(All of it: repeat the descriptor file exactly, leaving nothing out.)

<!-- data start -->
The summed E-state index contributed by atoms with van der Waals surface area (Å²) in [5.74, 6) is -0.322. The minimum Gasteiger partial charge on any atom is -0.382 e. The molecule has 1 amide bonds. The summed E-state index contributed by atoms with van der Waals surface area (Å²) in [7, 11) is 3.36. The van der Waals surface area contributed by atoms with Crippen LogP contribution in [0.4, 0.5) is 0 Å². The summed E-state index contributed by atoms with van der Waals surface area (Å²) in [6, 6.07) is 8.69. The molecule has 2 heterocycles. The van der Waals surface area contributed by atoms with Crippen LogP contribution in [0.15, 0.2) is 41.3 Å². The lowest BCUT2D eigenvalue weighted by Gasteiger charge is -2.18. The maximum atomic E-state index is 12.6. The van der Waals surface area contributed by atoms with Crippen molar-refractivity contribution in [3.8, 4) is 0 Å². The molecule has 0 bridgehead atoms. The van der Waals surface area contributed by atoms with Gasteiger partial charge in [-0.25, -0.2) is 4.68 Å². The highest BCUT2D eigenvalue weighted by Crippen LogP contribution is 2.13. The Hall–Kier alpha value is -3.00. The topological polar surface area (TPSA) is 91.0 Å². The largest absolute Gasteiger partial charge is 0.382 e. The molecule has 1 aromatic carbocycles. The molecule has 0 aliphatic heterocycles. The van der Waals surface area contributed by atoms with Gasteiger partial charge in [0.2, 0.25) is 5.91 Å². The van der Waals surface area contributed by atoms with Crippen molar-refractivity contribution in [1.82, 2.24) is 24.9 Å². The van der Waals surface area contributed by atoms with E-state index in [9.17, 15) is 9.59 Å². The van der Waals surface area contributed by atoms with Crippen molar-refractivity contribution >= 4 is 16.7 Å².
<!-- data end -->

The summed E-state index contributed by atoms with van der Waals surface area (Å²) in [5.74, 6) is -0.322. The minimum Gasteiger partial charge on any atom is -0.382 e. The molecule has 1 amide bonds. The summed E-state index contributed by atoms with van der Waals surface area (Å²) in [7, 11) is 3.36. The van der Waals surface area contributed by atoms with Crippen LogP contribution in [0.4, 0.5) is 0 Å². The summed E-state index contributed by atoms with van der Waals surface area (Å²) in [6, 6.07) is 8.69. The molecule has 2 heterocycles. The van der Waals surface area contributed by atoms with Crippen LogP contribution in [0.15, 0.2) is 41.3 Å². The lowest BCUT2D eigenvalue weighted by Gasteiger charge is -2.18. The maximum atomic E-state index is 12.6. The van der Waals surface area contributed by atoms with Crippen molar-refractivity contribution in [3.8, 4) is 0 Å². The molecule has 0 bridgehead atoms. The van der Waals surface area contributed by atoms with Gasteiger partial charge in [-0.25, -0.2) is 4.68 Å². The highest BCUT2D eigenvalue weighted by Crippen LogP contribution is 2.13. The Hall–Kier alpha value is -3.00. The topological polar surface area (TPSA) is 91.0 Å². The largest absolute Gasteiger partial charge is 0.382 e. The molecule has 1 aromatic carbocycles. The molecule has 0 aliphatic heterocycles. The van der Waals surface area contributed by atoms with Gasteiger partial charge in [0.2, 0.25) is 5.91 Å². The van der Waals surface area contributed by atoms with Crippen molar-refractivity contribution in [1.82, 2.24) is 24.9 Å². The van der Waals surface area contributed by atoms with E-state index in [9.17, 15) is 9.59 Å². The van der Waals surface area contributed by atoms with Crippen molar-refractivity contribution >= 4 is 16.7 Å².